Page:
By: Ronald Leung


We’re a pretty diverse bunch here at McMaster, but perhaps one of the common threads that hold us together is our love for caffeine. If you’re anything like me, it becomes a habit that will slowly burn through your pocket. Never fear! The following is an analysis of where exactly you can find the cheapest coffee, and some other sustenance, on campus.

Pros Cons
Tim Hortons (MUSC) -        Reasonable prices ranging from $1.24-$1.90-        A wide range of sizes, from x-small to x- large

-        Central location in MUSC

-        Accepts student cards

-        Long lines at peak times-        No substantial food items are sold (only donuts and Timbits)
The Union Market (MUSC) -        $1.30 and $1.45 for medium and large coffees-        Large assortment of snacks and other food

-        Less expensive salads ($4.99) compared to La Piazza or Centro

-        Central location in MUSC

-        Doesn’t accept student card/meal plan
House of Games (MUSC, Basement level) -        Best curry (vegetarian option available!) on campus-        Only place to sell bubble tea on campus

-        Huge variety of bubble tea flavours

-        Sells other food such as Jamaican patties and samosas, as well as specialty beverages and snacks

-        Large collection of video and arcade games to enjoy

-        Doesn’t accept student card/meal plan
Caffeine: The Elements (BSB) -        Great cupcakes-        Sells large assortment of drinks, snacks, and baked goods

-        Cozy sitting area

-        Accepts student cards

-        Location is not very convenient (unless you frequent BSB a lot)
Williams (MUSC, HSC first and second floor) -        Large selection of hot drinks in addition to coffee: speciality lattes, hot chocolate, cappuccinos, etc.-        Convenient location to grab a bite during study sessions (two locations in the HSC alone, one right beside Health Sciences Library)

-        Filling meals consisting of wraps, salads, or fresh-made paninis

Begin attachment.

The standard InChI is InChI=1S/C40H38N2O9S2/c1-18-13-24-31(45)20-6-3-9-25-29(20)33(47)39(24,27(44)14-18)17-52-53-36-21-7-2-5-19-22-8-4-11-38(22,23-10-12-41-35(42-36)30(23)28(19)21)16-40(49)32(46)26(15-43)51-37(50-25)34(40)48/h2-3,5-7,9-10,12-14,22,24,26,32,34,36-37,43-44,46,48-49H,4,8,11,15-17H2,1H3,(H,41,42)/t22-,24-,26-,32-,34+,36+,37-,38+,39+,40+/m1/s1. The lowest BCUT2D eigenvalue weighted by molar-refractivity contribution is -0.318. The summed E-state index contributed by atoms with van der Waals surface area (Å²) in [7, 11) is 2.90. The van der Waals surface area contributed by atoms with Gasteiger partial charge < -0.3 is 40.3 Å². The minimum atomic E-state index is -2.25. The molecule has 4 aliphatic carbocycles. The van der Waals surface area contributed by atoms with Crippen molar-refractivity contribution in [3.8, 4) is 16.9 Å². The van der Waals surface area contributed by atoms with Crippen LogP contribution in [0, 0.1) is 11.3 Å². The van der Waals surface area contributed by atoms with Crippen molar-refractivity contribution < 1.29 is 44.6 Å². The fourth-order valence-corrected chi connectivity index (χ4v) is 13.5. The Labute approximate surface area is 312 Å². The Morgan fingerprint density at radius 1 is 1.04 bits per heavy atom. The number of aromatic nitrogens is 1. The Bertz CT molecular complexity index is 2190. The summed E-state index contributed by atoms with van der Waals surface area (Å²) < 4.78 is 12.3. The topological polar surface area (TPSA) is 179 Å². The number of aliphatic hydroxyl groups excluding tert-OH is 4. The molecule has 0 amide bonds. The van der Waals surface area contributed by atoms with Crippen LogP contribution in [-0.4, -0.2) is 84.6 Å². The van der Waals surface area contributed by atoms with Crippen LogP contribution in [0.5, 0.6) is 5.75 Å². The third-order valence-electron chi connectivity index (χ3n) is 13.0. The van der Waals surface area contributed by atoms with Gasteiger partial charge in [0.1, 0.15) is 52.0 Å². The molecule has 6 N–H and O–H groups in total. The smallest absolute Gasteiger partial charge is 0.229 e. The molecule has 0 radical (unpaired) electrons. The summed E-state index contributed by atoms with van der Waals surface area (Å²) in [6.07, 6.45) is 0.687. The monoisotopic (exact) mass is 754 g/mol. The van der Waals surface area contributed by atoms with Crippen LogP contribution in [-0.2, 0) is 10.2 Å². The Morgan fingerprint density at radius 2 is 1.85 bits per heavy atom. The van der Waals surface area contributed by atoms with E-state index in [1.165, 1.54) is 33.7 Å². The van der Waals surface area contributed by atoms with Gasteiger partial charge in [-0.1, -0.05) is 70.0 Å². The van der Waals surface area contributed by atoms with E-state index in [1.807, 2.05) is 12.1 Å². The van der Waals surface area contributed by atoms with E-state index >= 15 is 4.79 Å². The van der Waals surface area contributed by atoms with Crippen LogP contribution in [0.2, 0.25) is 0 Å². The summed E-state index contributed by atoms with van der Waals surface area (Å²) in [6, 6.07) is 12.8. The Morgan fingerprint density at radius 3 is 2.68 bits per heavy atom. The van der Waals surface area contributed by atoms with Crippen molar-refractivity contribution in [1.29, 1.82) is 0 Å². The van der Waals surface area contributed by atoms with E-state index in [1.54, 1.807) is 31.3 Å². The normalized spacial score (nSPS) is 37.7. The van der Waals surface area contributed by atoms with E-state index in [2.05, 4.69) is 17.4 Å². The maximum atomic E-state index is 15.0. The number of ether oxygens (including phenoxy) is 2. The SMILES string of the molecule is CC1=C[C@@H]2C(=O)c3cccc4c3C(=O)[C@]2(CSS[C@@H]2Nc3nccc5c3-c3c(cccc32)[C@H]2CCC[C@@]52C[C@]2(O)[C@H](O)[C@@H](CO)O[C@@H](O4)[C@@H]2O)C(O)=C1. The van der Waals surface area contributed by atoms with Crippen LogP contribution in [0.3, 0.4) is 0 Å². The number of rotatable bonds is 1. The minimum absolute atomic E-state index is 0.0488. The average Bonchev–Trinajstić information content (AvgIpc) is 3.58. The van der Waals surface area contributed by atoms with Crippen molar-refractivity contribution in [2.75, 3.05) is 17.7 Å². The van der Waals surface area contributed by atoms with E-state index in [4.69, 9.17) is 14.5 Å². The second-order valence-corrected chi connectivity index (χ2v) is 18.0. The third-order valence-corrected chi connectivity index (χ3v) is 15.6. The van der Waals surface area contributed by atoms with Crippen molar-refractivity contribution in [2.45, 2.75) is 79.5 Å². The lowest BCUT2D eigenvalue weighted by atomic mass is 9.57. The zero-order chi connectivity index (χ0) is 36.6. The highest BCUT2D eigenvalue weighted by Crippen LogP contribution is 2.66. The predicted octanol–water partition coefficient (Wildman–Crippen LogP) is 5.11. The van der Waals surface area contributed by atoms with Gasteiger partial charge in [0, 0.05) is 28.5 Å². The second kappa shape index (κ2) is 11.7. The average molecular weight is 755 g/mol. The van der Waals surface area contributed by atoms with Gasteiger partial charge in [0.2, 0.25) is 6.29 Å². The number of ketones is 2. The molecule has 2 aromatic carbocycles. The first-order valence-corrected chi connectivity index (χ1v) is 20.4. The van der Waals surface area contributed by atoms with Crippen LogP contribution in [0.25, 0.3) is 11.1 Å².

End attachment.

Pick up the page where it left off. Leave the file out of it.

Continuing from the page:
-        Many baked goods and snacks

-        Good assortment of cold drinks, such as Ice Caps or Fruity Chillers

-        Accepts student cards

-        Prices (especially for the speciality drinks) can be much higher than other places-        Long lines at peak times

Northern students, student with disabilities, and finance on the agenda

From Nov. 2-4 the Ontario Undergraduate Student Alliance (OUSA) held their biannual General Assembly in Waterloo, Ont. McMaster sent seven delegates, including MSU VP Education Huzaifa Saeed and MSU President Siobhan Stewart.

OUSA, McMaster’s educational lobbying body,of which the McMaster Student Union is a paying member, has been in the spotlight of late for endorsing a province-wide tuition freeze. They argue that continued tuition increases will not fix province-wide funding issues; rather, it will exacerbate the problem, causing students to use higher amounts of provincial loans and grants.

Beyond the direct financial implications, OUSA has argued that continued tuition increases will make PSE less accessible to low and middle-income groups and will threaten youth employability.

The General Assembly aimed to develop OUSA’s priorities for the next year. The focus areas at the Waterloo conference were Northern and Rural Students, Students with Disabilities,and Student Financial Aid.

All three focus areas were concerned with how to strengthen infrastructure and remove financial barriers for students by lobbying the provincial government. Affordability and financial assistance for students were recurring themes throughout the conference papers.

The plenary policy paper on Rural and Northern Students makes recommendations on how the provincial government can improve accessibility and participation of rural and northern students in post-secondary education (PSE).

The paper specifically defines a student as a Northern or Rural Student if they live in Thunder Bay, Cochrane, Algoma, Sudbury, Timiskaming, Nipissing, Manitoulin or Parry Sound.

The report discusses how these young people struggle to attend post-secondary institutions. If these students are able to access PSE, they often go on to incur sizeable travel and commuting costs.

Currently, the provincial government provides $500 per term to students commuting to a campus 80 kilometers or more from their home. For students who are living away from home, they offer $300 per term, provided that the student’s permanent home address is 80 kilometers or more from a campus.

Northern students also typically borrow at higher rates, using on average $7,496 in government loans, compared to the provincial average of $6,601.

Students with disabilities also represent another group that disproportionately shoulders the burden of high costs associated with PSE.

The Students with Disabilities policy paper emphasized how financial assistance is difficult for students with disabilities to access. It specifically noted how students with disabilities are often unable to meet OSAP requirements and funding is occasionally off-limits for students who are only part-time students or who have temporary disabilities.